Editors’ Choice

Editors’ Choice Articles

Crossing Shibuya

travelers-talesBy Aaron Gilbreath

Grand Prize Silver winner of the Twelfth Annual Solas Awards

Within Tokyo's populous Shibuya ward lies the world’s busiest pedestrian crossing. By some estimates, 2,500 people cross here during rush hour each time the signal changes. Locals call it “The Scramble.” Every day, over two million passengers pass through neighboring Shibuya Station, commuting to work and enjoying the area’s countless shops and restaurants. Many of them pass through The Scramble. When traffic lights turn red, they all turn red simultaneously, stopping ten lanes of automobile traffic and sending pedestrians from five separate crosswalks into the massive intersection. For nearly one full minute, people flood the street in what seems an explosion of human buckshot. To the casual observer, the surge resembles chaos ─ all these bodies, weaving and darting, moving in different directions across each other’s paths. Yet there is order to it, a choreographed chaos. As Los Angeles Times writer John M. Glionna said in 2011, “Despite so much humanity inhabiting such a confined space, there’s rarely a collision, sharp elbow, shoulder-brush or unkind word.” When you watch footage of The Scramble, you can’t help but wonder what holds this system together. How do people remain so well-behaved?

Crossing Shibuya 2018-03-07T21:03:57+00:00

All the Grains of Sand

travelers-talesBy Angelique Stevens

Grand Prize Gold winner of the Twelfth Annual Solas Awards

It was a full moon, which meant from my vantage point, I could see his naked silhouette shining blue as he washed his body behind the big lorry. I was naked too, behind the Land Rover. The body was so familiar, that wiry frame, those graceful hands, the shaven head and the point of his beard. We had both gone, separately, to bathe behind the circle of vehicles that surrounded our camp. I had been so careful about choosing a spot farther away from the men sitting around the fire that I hadn’t realized I moved myself closer to the place where the crew washed. At some point, mid-bath, I turned my head and there he was, no more than 20 feet away bent double scooping water from his basin and splashing it on his chest.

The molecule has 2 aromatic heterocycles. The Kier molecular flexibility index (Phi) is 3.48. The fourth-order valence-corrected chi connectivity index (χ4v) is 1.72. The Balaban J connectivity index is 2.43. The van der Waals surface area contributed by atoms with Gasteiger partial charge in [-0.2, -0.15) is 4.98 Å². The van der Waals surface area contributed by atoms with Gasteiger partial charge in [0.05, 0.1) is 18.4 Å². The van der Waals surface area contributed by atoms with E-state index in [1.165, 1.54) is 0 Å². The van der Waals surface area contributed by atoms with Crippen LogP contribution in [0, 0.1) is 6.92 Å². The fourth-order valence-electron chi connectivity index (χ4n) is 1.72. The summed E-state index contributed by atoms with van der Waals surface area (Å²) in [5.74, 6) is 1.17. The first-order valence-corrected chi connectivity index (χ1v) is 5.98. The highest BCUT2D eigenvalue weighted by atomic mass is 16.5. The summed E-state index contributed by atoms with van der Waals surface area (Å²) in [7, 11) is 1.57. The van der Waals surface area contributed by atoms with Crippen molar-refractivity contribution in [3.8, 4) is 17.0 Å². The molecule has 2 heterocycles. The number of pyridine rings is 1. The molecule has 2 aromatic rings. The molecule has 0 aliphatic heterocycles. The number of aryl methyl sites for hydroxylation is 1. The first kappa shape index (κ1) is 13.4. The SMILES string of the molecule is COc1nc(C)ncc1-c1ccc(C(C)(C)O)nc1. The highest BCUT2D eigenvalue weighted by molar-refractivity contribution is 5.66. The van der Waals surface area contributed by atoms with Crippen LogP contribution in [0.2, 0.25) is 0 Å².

All the Grains of Sand 2018-03-01T19:30:50+00:00

The Fan Over the Dining Table

travelers-talesBy Donna Lawrence

A reach for understanding of an unknowable past.

My grandmother wrote a genealogy tracing her family, the Corbins of Virginia, and it was fun to flip through the slender book and find interesting connections. Some of it was speculation. One Hanna Corbin married John Augustine Washington, brother of George Washington. She may have been connected to our family of Corbins—that was uncertain. But one connection that Grandma was sure of was William Tappico, King of the Wiccocomico Indians of the Algonquin tribes, whose granddaughter, called Mary Tapp, wed our ancestor, John Corbin in 1799. My dad was so proud of that, our Native American blood. But, among the records of births and marriages and deaths, one entry stopped me cold. It was the last will and testament of William Corbin of Culpeper County, who died on December 3, 1796: “I give and bequeath unto my son Benjamin Corbin one Negro wench Sarah and her child Lydia and all their future increase.” Reading those words, I forgot to breathe.

The Fan Over the Dining Table 2018-03-07T20:35:56+00:00

Some Vague Stars to the South

travelers-tales

By Dave Zoby

Syria, and the ancient lessons of friendship.

Dust-covered aluminum satellite dishes rimmed the rooftops. During the heat of the day, electrical circuits popped audibly, faltering all afternoon. Mid-day, the bakers came out in their floured aprons to read the state paper in the shade of their doorways. There was the sweet-shop, the pharmacy, the place to buy shoes, a booth for a haircut. And always the joyful roar of farm tractors strumming the streets, the farmers seated at the wheel, a load of watermelons stacked on a wobbly trailer. We snapped the requisite photos of the Omayyad Palace in Damascus—even me, in a half-hearted way, with a cheap camera my mother had leant me. There must be hundreds of images from our meeting with the Grand Mufti: the Mufti in the middle of the group, the Mufti smiling, looking serious, pious. I memorized his famous quote: There is no holy war. Only peace is holy.

Some Vague Stars to the South 2017-04-24T02:31:53+00:00

Like Dust in a Storm

travelers-tales

By Sivani Babu

A tragic close call in rural Colorado.

Useless. I wiped at my sunglasses with my dirty hands, trying to clear the droplets that settled on the lenses. The water smeared and streaked across, creeping into dust filled crevices and turning to mud. It became even harder to see and I gave up, pushing the glasses into my muddy and matted hair where they came to rest atop my head. Useless. I could relate.

Like Dust in a Storm 2017-06-05T17:45:21+00:00